Last point - it is still worth noting that the tenants will have an obligation to pay rent forever more. You will eventually own your house and then be living rent free and own a substantial asset. For this privilege you have to maintain your own property and take some risk on it, but I know that my house (mostly owned by the bank) has increased its value by £10k in the last two years. The council (or indeed any private) tenants don't have that new wealth.
On 14 Jul 2017 at 10:58am TimothyWest wrote:
I don't begrudge them at all, not in the slightest, I think they're in a great position and good luck to them. I'm simply saying that I am the one who is struggling financially despite having got a 1st at uni and forged a successful career and always been taught that buying my own house is what I should aim for. I don't begrudge people renting council houses - after visiting my clients house yesterday I am jealous!!!
(I know repairs/maintenance are not paid for by council tax; when I said they're paid for by the council, I meant as in their landlord the council.)
On 14 Jul 2017 at 11:08am Cyclaman wrote:
Ah - yes, I too have seen some very nice council houses! No reason to feel a fool though - just different ways of navigating the market. I personally feel comfortable being responsible for my own property and knowing that I will accrue the wealth that goes with it gives me confidence that I will be happier later in life.
On 14 Jul 2017 at 1:05pm @Cyclaman wrote:
"your council tax doesn't go towards the upkeep of council housing"
You're wrong I'm afraid, council housing is funded from local council, this includes money gathered with the council tax.
On 14 Jul 2017 at 1:13pm Of course wrote:
You could always sell your house in Lewes and buy a mansion up north for the same amount.
On 14 Jul 2017 at 1:38pm Cyclaman wrote:
@Cyclaman - councils have Housing Revenue Accounts and general funds. One funds social housing. The other everything else. Your council tax goes into the general fund. If this weren't the case areas without council owned housing (Mid Sussex, Rother, Horsham etc.) would have much more funds to do all of their other activities.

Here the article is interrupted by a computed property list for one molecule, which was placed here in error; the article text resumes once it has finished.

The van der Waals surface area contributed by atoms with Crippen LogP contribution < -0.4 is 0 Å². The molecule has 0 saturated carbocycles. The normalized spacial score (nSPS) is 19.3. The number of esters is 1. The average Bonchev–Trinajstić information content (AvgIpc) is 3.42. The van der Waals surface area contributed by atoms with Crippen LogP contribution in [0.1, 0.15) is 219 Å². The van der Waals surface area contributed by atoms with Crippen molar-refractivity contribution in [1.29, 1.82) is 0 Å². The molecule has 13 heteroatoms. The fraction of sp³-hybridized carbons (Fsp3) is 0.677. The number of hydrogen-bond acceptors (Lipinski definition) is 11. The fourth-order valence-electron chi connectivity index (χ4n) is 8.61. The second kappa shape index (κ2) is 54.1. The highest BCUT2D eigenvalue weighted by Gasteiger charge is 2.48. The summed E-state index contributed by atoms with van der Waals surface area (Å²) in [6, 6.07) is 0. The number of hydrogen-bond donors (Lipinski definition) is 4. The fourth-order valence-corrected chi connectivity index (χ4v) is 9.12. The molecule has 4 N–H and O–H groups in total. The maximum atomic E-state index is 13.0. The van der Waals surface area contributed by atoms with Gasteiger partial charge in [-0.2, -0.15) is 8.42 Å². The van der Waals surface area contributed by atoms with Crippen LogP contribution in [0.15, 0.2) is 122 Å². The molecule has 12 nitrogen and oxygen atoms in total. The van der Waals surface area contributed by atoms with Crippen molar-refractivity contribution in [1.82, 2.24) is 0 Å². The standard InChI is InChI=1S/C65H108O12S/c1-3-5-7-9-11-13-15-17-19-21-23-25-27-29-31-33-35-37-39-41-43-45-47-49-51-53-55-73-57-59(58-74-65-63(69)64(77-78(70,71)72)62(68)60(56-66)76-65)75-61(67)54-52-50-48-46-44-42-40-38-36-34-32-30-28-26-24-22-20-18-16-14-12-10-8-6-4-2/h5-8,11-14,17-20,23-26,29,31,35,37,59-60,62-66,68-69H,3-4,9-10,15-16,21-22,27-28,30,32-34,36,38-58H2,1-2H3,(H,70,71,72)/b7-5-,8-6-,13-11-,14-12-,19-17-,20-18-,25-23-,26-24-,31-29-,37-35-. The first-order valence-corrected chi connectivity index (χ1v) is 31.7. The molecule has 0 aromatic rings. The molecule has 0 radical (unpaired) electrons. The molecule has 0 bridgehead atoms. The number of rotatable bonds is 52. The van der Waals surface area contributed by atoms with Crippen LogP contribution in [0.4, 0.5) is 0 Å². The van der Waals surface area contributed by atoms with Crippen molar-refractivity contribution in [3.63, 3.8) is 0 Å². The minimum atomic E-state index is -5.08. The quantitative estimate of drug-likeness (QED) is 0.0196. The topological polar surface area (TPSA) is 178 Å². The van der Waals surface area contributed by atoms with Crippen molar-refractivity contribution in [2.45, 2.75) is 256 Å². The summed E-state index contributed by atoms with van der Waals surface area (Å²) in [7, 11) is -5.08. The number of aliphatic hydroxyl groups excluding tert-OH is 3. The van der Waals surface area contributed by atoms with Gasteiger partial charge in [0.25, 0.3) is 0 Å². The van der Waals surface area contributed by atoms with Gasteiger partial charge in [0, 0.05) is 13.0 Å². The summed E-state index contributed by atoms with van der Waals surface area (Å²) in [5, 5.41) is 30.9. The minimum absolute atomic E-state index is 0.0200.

Yes, council housing is administered by the same democratic body, but you aren't paying for it through your council tax.
On 14 Jul 2017 at 3:38pm Ghost of Maggie wrote:
Why do you think I encouraged people to jon the Property Owning Democracy, and kept the sales money away from the Leftie Councils ? As my dear friend once said " get on your bikes ".
On 14 Jul 2017 at 4:20pm Observer wrote:
"In the cotswolds at mo getting village envy."
have you met any of the locals? You'll soon get over the envy when you meet (a) the knuckledraggers and (b) the Land Rover/green welly/Filipino maid/casual racism bunch.
On 14 Jul 2017 at 7:54pm Pffft wrote:
@Cyclaman you are typing rubbish, my nephew lives in council housing in Horsham and has been moved to an old spacious council house from a housing association flat in the last 6 months, now renting directly through the council.
On 14 Jul 2017 at 8:30pm Sussex Jim wrote:
The unfortunate fact is that while people like Timothy have worked hard and saved to own their house, they may have to sell up in their old age to fund their care. Whereas those who have never bothered to accumulate any equity will get their care free (to them).
On 14 Jul 2017 at 9:55pm Whooky wrote:
Yeah, but Council arse-wiping is damned poor compared to what you can choose to buy privately. The people who have done right will win out in the end.....
On 14 Jul 2017 at 10:52pm Woody wrote:
Whooky - don't bank on it.
Meaning the quality of your arse being wiped in the future.
In fact it might not be wiped at all.
The private options for 'Dementia Care' in Lewes are minimal and two years ago, were criminal.
On 14 Jul 2017 at 11:12pm Cyclaman wrote:
@Cyclaman - I'd be genuinely interested to know if that were true locally. I started by looking at the HRA accounts (page 102 in the link below) which says that £15m income was from domestic rent and only 225k (1.5%) from 'contributions towards expenditure' - it doesn't say where this is from.
Check it out here »
On 14 Jul 2017 at 11:13pm Cyclaman wrote:
Pfft - The link below says that Horsham DC only own 59 properties, so your nephew must be in a very rare position indeed! These 59 are likely legacy smallholdings etc that the council are saving for potential future development (solar farms, housing, waste sites etc). Perhaps the council re-allocated him based on a change in his circumstances, but that his landlord remains a housing association (most likely Saxonweald, who HDC transferred their stock to)?
Check it out here »
On 15 Jul 2017 at 3:15pm Whooky ? wrote:
as in Hole ? ( caves)